By Mikeal (Ozzy) OToole
When I came to Santa Rosa in late 1998 there wasn't an "unhoused" problem. I remember walking from Denny's on Santa Rosa Avenue to Safeway on Mendocino and hardly seeing any other unhoused people.
Now I see unhoused in every nook and cranny of our community. And make no mistake, these are people that have been part of this community, born and raised here. The Point in Place Count has shown up to 85 percent of Sonoma County’s homeless fall into that category.
Why is this? it is because in 2014 there was a wind on the horizon of housing reform which had no chance. So, in a knee-jerk reaction, places that normally catered to low income people started dumping them on the street, places that took HUD (Housing and Urban Development funding) were not renewing leases. Instead they started upgrading their properties to draw in those who could pay higher rents from the Bay Area, displacing the largest number of Sonoma County residents in history.
So then to address this growing crisis, and to appease those that sought gentrification, those in authority chose to develop a system that they would use time and again. They used it at "Homeless Hill,” 6th Street overpass, Safe Parking, and then Camp Michela and the Joe Rodota Trail.
And they are using it again, which will only produce the same outcomes – a rush to solve a problem years in creation. It is a direct result of the city’s and county’s neglect to address this proactively. But it only an issue because the wealthy and powerful have a voice in our community and those who are most affected by this crisis have no voice at all. The municipalities also step up when there is a possible funding benefit for them, which is where we find ourselves now.
There are two factors that fueled the sudden need to address the unhoused crisis The first is that the more affluent people who use the Joe Rodota Trail are bothered and frightened by the dirty and unhoused people who live along the trail. The second is that a hefty chunk of homeless funding is coming up for distribution to the tune of $250 million and Sonoma County lost out on the last round.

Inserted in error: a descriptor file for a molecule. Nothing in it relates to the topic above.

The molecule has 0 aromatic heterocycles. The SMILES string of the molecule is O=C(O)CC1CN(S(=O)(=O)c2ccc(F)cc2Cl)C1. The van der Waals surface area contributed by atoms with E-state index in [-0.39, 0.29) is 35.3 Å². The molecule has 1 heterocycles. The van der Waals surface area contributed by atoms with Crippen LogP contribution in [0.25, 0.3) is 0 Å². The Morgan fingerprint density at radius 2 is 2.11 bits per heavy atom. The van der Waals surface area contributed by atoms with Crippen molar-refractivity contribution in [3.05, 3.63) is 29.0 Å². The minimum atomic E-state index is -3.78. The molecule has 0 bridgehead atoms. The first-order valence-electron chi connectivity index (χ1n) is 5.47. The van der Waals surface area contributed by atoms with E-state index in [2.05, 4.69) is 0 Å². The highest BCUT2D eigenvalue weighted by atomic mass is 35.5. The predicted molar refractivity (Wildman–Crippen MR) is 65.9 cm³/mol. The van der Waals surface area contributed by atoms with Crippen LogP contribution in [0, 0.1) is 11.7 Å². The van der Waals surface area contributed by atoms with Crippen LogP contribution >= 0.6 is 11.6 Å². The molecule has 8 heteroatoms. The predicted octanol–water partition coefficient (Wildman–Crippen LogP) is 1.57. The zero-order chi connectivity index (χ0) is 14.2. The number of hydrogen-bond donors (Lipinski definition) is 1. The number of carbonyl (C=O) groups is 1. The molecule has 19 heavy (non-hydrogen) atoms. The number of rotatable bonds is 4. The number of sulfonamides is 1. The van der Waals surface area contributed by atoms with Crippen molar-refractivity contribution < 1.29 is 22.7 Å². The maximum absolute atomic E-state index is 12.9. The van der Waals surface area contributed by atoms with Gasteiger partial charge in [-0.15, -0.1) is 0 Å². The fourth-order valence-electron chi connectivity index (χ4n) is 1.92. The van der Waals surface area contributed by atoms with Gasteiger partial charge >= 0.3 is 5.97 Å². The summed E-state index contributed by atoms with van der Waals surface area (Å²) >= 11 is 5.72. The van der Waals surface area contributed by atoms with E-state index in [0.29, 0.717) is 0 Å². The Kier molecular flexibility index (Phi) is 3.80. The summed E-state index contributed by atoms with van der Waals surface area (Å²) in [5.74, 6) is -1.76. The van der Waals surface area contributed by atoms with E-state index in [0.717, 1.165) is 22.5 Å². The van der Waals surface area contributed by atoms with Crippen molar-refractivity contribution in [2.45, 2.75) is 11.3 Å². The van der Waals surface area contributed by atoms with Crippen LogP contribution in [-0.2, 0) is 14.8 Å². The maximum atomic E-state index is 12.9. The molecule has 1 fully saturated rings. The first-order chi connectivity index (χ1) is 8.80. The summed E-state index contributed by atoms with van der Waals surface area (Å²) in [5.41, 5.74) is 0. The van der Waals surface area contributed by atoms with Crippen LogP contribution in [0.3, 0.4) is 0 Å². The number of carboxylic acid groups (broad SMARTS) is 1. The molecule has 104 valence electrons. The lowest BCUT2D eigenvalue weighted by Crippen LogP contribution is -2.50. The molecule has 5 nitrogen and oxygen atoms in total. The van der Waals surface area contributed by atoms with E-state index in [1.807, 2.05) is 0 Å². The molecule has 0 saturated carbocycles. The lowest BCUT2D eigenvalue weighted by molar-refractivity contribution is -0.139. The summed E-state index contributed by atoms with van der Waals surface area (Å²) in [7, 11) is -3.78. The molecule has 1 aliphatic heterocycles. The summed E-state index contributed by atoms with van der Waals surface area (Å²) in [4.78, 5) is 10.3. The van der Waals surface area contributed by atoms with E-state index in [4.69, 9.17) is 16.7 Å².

But they have no real plan except to throw up encampments, and use the same methodology as in the past and hope it works. The reason is that there is little to no permanent low-income housing, and what does exist is priced at market value. But HUD doesn't cover market rate for low housing income in Sonoma County.
Now what needs to happen in a realistic, proactive and progressive way, is that the dignity that any other resident in Sonoma County is afforded, the people in these encampments should also be afforded. Because the 9th Circuit of the Supreme Court for the Northern District has deemed that "To be without a place in which to live is not in itself criminal," these encampments should be as treated like normal housing and the inhabitants should be treated like those live in actual housing.
They should be self-managed by residents of the encampments, so as to foster ownership in the endeavor. There should be an oversight committee made up of county, city, nonprofit agencies, law enforcement, community representation, and the unhoused themselves, to address progress and any issues that arise.
People living in encampments should enjoy the same freedoms allowed to those who are housed. They should have the freedom to come and go as they please without curfews. If they wish to have a guest that should be permitted with stipulations not that different from HUD housing – safety protocols. They should have a large tent to be used as a central hub for the encampments, where there can be classes for things such as higher education, employment education, basic living skills training, drug and alcohol services, meetings and classes like "Seeking Safety" and S.M.A.R.T. Recovery. There should be a communal labor system. And there should be total transparency towards the community with an in-kind system so that those in the community who wish to provide in-kind services know where their donations are going. There should be a mentor program where members of the community pair up with a resident to help move them towards reintegration into society. The encampments should use peers in all aspects of service – peer mental health specialists to assist with mental health challenge others to help with financial issues and legal issues and any other barriers to obtaining housing.
To successfully reintegrate the unhoused back in to society we must first address and treat them as equals in society. We cannot continue to treat them as they are different simply because they are unhoused. They must be afforded the same opportunities to rise to the occasion or fail as any other person. That is dignity and humanity at it’s best, and as such Sonoma County at it's best.